NASHVILLE — Gave up, did you?
Went to bed, did you?
Decided it was just too ugly to suffer through, did you?
Well, good morning. And lift your coffee cup to toast the Bulls, still alive and still dreaming.
They won again, and now they are one victory away from a journey to the Sweet 16.
This one defied belief. This one challenged faith. This one ruined eyesight. And yet, the Bulls found a way to win again, 58-44 over fifth-seeded Temple. After one of the ugliest first halves in the history of college basketball, after a half in which it seemed as if Robert McCullum had resumed control of the USF program, after a half in which it looked as if it would soon be time to turn out the lights on the season, the Bulls won.
For 30 minutes, 12th-seeded USF was falling off a cliff, and by the time you braced for the splatter, it had learned to fly. Call it the greatest makeover in team history. One minute, the Bulls were being embarrassed by Temple, and the next, they were the ones doing the embarrassing.
To sum up: The Bulls overcame the Owls, and they overcame themselves, and they overcame an 11-point deficit, and they overcame 11 percent first-half shooting, and they overcame another one of those staggering scoring droughts that has haunted them throughout the season.
This is what they do. For all of their other attributes — the way they defend, the way they rebound, the way they compete — this might be the most important. Along the way, the Bulls can overcome a lot of ugly. A sputtering offense seems to be USF's natural habitat. Other teams might get unnerved when the points are not coming, but USF seems as comfortable as a snake in a bog.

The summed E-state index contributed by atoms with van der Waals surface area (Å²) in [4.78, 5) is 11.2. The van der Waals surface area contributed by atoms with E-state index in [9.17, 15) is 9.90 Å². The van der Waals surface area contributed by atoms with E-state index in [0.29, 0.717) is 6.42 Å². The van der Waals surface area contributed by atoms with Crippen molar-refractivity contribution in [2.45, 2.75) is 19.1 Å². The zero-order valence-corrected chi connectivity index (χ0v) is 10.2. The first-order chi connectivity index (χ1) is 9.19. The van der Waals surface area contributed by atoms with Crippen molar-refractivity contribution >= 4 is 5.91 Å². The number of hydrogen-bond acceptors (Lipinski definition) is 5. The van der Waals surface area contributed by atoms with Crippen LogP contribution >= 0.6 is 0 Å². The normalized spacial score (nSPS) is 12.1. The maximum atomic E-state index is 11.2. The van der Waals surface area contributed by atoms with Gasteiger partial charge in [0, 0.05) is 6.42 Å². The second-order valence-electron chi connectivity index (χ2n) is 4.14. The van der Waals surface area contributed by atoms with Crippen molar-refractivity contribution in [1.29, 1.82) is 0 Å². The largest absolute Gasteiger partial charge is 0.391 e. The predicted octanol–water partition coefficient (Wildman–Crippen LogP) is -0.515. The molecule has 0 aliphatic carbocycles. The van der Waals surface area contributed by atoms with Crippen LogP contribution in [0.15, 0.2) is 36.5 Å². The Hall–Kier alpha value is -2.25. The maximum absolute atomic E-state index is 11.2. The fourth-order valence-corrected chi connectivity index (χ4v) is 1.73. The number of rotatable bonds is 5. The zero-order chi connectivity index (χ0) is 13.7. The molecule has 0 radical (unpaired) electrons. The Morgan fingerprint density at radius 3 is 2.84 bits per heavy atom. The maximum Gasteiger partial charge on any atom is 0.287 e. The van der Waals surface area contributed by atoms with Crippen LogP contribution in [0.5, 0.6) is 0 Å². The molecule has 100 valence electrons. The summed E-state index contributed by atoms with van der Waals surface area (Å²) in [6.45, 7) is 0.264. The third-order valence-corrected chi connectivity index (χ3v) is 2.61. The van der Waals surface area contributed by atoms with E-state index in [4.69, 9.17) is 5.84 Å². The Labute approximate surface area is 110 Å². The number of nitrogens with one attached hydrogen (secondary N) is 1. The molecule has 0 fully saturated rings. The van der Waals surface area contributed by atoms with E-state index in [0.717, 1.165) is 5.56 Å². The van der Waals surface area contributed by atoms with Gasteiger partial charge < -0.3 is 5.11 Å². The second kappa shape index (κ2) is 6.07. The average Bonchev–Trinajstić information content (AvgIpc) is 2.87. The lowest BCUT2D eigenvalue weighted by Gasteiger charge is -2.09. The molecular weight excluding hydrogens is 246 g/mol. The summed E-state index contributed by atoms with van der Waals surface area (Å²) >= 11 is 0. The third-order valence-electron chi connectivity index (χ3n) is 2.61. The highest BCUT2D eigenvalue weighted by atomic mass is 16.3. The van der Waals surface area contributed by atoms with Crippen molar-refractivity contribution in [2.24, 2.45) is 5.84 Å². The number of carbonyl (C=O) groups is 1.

Friday night, the first half challenged your senses. No USF game has looked this ugly, and no USF offense has smelled this bad. The Bulls hit their first two shots, then they missed 22 in a row. For the fourth time this season, they had a nine-minute span where they didn't score a point. For goodness sake, you could put boxing gloves on a college basketball team, and it should manage not to miss 22 straight shots.
And yet, Temple led only by four points. Maybe that should have been a hint because if USF has proved nothing else this season, it has proved it is harder to kill than Rasputin.
"We played so poorly in the first half," Bulls coach Stan Heath said. "We couldn't make anything. 'Hey, we're only down by four. We're only shooting 11 percent, so we can't get any worse.' I thought the energy level on offense and defense really picked up."
Yes, energy is good. But how do you explain the rest of it? How can a team be so bad in one half and so good in the next? How can it miss 22 in a row in one half then hit nine of its first 11 shots of the second? It is mystifying. It was as if someone turned on the lights and widened the rims for USF's shooters.
It doesn't matter how much basketball you have seen. It's a safe bet you have never seen a team improve its shooting by 49.8 percent from the first half (11.1 percent) to the second (60.9 percent). Here's another stat: After trailing 19-8 in the first half, USF outscored the Owls 50-25.
The Bulls aren't about stats, though. They're about a journey. If you judge by the first 30 minutes of the Cal win on Tuesday and the last 20 against Temple, USF is starting to look like a team that has the makings of causing a little trouble in this tournament. If the Bulls can shoot only a little bit, they are tough enough, resilient enough to be one of those rare teams that makes a name for itself. You know, like George Mason back in 2006, or VCU in 2011, or Butler in 2010 or Gonzaga in 1999. If the Bulls can get past Ohio on Sunday and reach the Sweet 16, they will be remembered as one of those unexpected teams making a name for themselves.
The thing is, most of those schools were overachievers from underappreciated conferences. USF? It's one of those rare teams from the dregs of a power conference that has learned to run, and to dunk, almost overnight.
Savor this, then. Appreciate the stubbornness of a team that will not go away no matter how bad the situation looks.
The Sweet 16? You had that in your bracket, right?
No? How about this? The Bulls have lasted longer than Duke in this tournament, and Missouri, and UConn, and Michigan, and West Virginia. They just keep grinding, winning games and winning over the skeptics.
Just a hint, but they're worth staying up to appreciate, don't you think?